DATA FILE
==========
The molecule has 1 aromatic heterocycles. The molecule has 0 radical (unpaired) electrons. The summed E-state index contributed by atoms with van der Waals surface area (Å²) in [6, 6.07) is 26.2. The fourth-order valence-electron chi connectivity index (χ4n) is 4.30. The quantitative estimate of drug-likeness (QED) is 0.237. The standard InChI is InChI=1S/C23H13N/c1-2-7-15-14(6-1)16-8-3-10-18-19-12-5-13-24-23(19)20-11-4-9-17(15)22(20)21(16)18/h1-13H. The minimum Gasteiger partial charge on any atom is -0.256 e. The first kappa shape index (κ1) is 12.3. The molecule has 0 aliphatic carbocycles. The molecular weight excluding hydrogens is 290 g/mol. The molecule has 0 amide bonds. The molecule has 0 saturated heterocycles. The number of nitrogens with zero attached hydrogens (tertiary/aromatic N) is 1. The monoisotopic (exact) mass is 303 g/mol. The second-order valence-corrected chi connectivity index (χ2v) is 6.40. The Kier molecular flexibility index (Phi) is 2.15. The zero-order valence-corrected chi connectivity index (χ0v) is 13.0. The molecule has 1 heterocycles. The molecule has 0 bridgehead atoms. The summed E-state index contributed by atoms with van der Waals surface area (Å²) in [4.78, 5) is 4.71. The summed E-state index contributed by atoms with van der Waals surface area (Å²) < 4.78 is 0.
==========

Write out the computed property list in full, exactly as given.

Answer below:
The molecule has 1 aromatic heterocycles. The molecule has 0 radical (unpaired) electrons. The summed E-state index contributed by atoms with van der Waals surface area (Å²) in [6, 6.07) is 26.2. The fourth-order valence-electron chi connectivity index (χ4n) is 4.30. The quantitative estimate of drug-likeness (QED) is 0.237. The standard InChI is InChI=1S/C23H13N/c1-2-7-15-14(6-1)16-8-3-10-18-19-12-5-13-24-23(19)20-11-4-9-17(15)22(20)21(16)18/h1-13H. The minimum Gasteiger partial charge on any atom is -0.256 e. The first kappa shape index (κ1) is 12.3. The molecule has 0 aliphatic carbocycles. The molecular weight excluding hydrogens is 290 g/mol. The molecule has 0 amide bonds. The molecule has 0 saturated heterocycles. The number of nitrogens with zero attached hydrogens (tertiary/aromatic N) is 1. The monoisotopic (exact) mass is 303 g/mol. The second-order valence-corrected chi connectivity index (χ2v) is 6.40. The Kier molecular flexibility index (Phi) is 2.15. The zero-order valence-corrected chi connectivity index (χ0v) is 13.0. The molecule has 1 heterocycles. The molecule has 0 bridgehead atoms. The summed E-state index contributed by atoms with van der Waals surface area (Å²) in [4.78, 5) is 4.71. The summed E-state index contributed by atoms with van der Waals surface area (Å²) < 4.78 is 0.